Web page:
About Namibia Travel
Damaraland: This UNESCO World Heritage Site has thousands of engravings and some early paintings. Only here do desert-adapted elephant and rhino exist. Damaraland was a name given to the north central part of Namibia, inhabited by the Damara people. Damaraland, like other homelands in South West Africa, was abolished in May 1989 at the start of the transition to independence. The region’s the caves and ravines hold many prehistoric rock paintings.
Etosha National Park: The famous park was established in 1907, when Namibia was a German colony known as South West Africa. It is only a quarter of its original size. It is situated in the Kunene Region of northwestern Namibia. A vast saltpan spreads over its heart that is surrounded by grass and thorn savanna, mopane bush in the west, and dry forest in the northeast. The hyper-saline conditions of the pan limit the species that can permanently inhabit the pan itself. Usually dry, it fills with water briefly in the summer, when it attracts pelicans and flamingos in particular. Perennial springs attract a variety of animals and birds throughout the year, including the endangered black rhinoceros and the endemic black-faced Impala. In the dry season, winds blowing across the salt pan pick up saline dust and carry it across the country and out over the southern Atlantic. This UNESCO World Heritage Site has thousands of rock engravings and some early paintings. It is home to desert-adapted elephant and rhino. Damaraland was a name given to the north central region of Namibia, inhabited by the Damara people. It, like other homelands in South West Africa, was abolished in 1989 at the start of the transition to independence.
The Fish River Canyon: In the south of Namibia, Fish River Canyon is the largest canyon in Africa. It features sharply towering rock faces and deep ravines that were formed by water erosion and the collapse of the valley due to movements in the earth’s crust over 500 million years ago. Fish River is the longest interior river in Namibia. It cuts deep into a dry, stony and sparsely covered plateau. The river flows intermittently, usually flooding in late summer. Most of the remainder of the year, the river becomes a chain of long narrow pools with rocky beds. The Fish River Canyon hiking trail draws hikers from around the world and is one of the most popular hiking trails in Southern Africa due to its immense scale and rugged terrain.
Serra Cafema: Set in the dry Namib Desert, Serra Cafema is one of the most remote destinations in Africa. In the extreme northwest of Namibia, it is reached only by air. A small camp overlooks the Kunene River, with just eight canvas-and-thatch chalets. The river is the only permanent source of water. This is one of the driest desert environments in the world. Oryx, springbok, ostrich and Kunene crocodiles live here. Ovahimba families are some of the last semi-nomadic peoples in Africa.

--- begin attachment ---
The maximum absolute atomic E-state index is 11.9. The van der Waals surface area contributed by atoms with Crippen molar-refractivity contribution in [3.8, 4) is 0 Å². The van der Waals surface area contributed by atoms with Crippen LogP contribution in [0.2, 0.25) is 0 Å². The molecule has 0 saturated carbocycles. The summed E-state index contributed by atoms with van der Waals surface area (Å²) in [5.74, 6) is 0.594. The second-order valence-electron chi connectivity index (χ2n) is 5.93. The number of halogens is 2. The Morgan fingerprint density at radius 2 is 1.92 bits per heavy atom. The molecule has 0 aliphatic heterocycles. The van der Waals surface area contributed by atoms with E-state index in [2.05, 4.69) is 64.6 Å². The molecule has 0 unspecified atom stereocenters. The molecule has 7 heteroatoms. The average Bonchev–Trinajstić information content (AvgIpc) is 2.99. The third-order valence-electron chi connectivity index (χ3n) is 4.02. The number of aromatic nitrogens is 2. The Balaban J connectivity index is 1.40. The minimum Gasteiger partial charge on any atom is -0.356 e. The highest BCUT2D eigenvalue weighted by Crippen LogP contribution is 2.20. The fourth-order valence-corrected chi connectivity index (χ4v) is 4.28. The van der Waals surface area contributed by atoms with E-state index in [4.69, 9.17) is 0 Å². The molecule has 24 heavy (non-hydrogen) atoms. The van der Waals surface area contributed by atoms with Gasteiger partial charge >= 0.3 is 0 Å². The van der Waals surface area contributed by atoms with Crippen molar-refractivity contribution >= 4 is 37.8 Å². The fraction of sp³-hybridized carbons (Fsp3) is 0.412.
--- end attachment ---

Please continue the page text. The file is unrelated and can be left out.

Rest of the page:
Skeleton Coast: Near the Angola border, the Bushman named this “The Land God Made in Anger.” Skeleton Coast National Park is an inhospitable but hauntingly beautiful place with terrain encompassing towering canyons, giant dunes, windswept plains and saltpans. Freshwater springs percolate down through barren sands creating pockets that sustain desert elephant, gemsbok and brown hyena. This is also the homeland of the Himba people. Charter flights are recommended to explore this area.
Sossusvlei Dunes: The Namib Desert stretches from the Orange River in the south into Angola in the north. A dry riverbed only comes to life in years of exceptionally heavy rainfall, and provides just enough water to support the specially-adapted animals such as Oryx, jackal, springbok, ostrich, spotted hyena and several species of plants. During the flood season, migratory birds appear along the marshes and rivers. Much of the Sossusvlei and Namib fauna is highly adapted to this landscape. The soaring red sand dunes are the highest in the world; many above 200 meters/656 feet. The ighest one s some 380 meters/1,247 feet high.
Suggested Namibia Tour Itinerary
Day 1: Johannesburg, South Africa/Windhoek, Namibia
Windhoek is Namibia’s capital and largest city.
Day 2: Windhoek/Namib Desert/Sossusvlei Dunes
These soaring red sand dunes are among the highest in the world.
Day 3: Sossusvlei Dunes
While some animals and birds thrive here, the dunes are renowned for its physical beauty rather than game viewing.
Day 4: Sossusvlei Dunes/Swakopmund/Damaraland
This UNESCO World Heritage Site has thousands of engravings and some early paintings.
Day 5: Damaraland
Damaraland’s prehistoric rock paintings stand as testament to the stone-age artists who created them.
Day 6: Damaraland/Etosha National Park
Etosha is a significant wildlife sanctuary of almost 220,148 square kilometers/85,000 square miles.
Day 7: Etosha National Park
Scattered life-sustaining water holes support some of Africa’s large animals including lion, rhino, giraffe, zebra, elephant and large herds of springbok.
Day 8: Etosha National Park/Windhoek/Johannesburg/Depart
Custom Travel Options
Fish River Canyon (3 days)
This popular hiking area features a massive ravine about 160 kilometers/100 miles long, up to 27 kilometers/17 miles wide and, in places, almost 550 meters/1,806 feet deep.
Serra Cafema (3 days)
In the extreme northwest of Namibia, Serra Cafema Camp is one of the most remote camps in all of Southern Africa.
Skeleton Coast (4 days)
The Skeleton Coast gained its daunting name for bleached whale and seal bones and more than 1,000 shipwrecks. Charter flights are recommended to explore this area.
Land price, per person, double occupancy: Approx. $750 - $3,000 per day.